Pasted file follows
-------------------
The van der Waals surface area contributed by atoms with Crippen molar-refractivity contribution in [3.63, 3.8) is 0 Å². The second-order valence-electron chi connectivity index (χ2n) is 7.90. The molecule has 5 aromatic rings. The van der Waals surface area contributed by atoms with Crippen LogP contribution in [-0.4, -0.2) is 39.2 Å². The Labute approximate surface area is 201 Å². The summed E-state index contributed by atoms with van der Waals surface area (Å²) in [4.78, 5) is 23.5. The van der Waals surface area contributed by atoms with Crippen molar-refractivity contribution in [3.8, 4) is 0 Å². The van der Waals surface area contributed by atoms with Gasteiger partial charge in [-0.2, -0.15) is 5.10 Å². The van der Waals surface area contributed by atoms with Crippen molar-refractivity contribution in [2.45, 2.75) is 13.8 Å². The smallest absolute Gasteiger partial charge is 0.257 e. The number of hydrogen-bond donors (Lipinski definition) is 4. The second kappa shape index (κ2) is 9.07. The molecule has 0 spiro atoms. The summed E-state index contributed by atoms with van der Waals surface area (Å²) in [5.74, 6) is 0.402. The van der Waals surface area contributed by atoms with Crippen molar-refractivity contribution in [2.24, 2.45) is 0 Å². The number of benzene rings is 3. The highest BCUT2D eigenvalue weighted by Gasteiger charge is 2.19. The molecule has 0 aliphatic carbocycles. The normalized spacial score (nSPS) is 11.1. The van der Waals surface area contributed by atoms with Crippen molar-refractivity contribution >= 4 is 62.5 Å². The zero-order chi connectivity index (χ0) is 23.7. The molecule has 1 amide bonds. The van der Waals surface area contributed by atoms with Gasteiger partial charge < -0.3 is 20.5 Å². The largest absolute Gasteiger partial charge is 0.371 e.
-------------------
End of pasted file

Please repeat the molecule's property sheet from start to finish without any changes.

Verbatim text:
The van der Waals surface area contributed by atoms with Crippen molar-refractivity contribution in [3.63, 3.8) is 0 Å². The second-order valence-electron chi connectivity index (χ2n) is 7.90. The molecule has 5 aromatic rings. The van der Waals surface area contributed by atoms with Crippen LogP contribution in [-0.4, -0.2) is 39.2 Å². The Labute approximate surface area is 201 Å². The summed E-state index contributed by atoms with van der Waals surface area (Å²) in [4.78, 5) is 23.5. The van der Waals surface area contributed by atoms with Crippen molar-refractivity contribution in [3.8, 4) is 0 Å². The van der Waals surface area contributed by atoms with Gasteiger partial charge in [-0.2, -0.15) is 5.10 Å². The van der Waals surface area contributed by atoms with Crippen molar-refractivity contribution in [2.45, 2.75) is 13.8 Å². The smallest absolute Gasteiger partial charge is 0.257 e. The number of hydrogen-bond donors (Lipinski definition) is 4. The second kappa shape index (κ2) is 9.07. The molecule has 0 spiro atoms. The summed E-state index contributed by atoms with van der Waals surface area (Å²) in [5.74, 6) is 0.402. The van der Waals surface area contributed by atoms with Crippen molar-refractivity contribution in [2.24, 2.45) is 0 Å². The number of benzene rings is 3. The highest BCUT2D eigenvalue weighted by Gasteiger charge is 2.19. The molecule has 0 aliphatic carbocycles. The normalized spacial score (nSPS) is 11.1. The van der Waals surface area contributed by atoms with Crippen molar-refractivity contribution >= 4 is 62.5 Å². The zero-order chi connectivity index (χ0) is 23.7. The molecule has 1 amide bonds. The van der Waals surface area contributed by atoms with Gasteiger partial charge < -0.3 is 20.5 Å². The largest absolute Gasteiger partial charge is 0.371 e.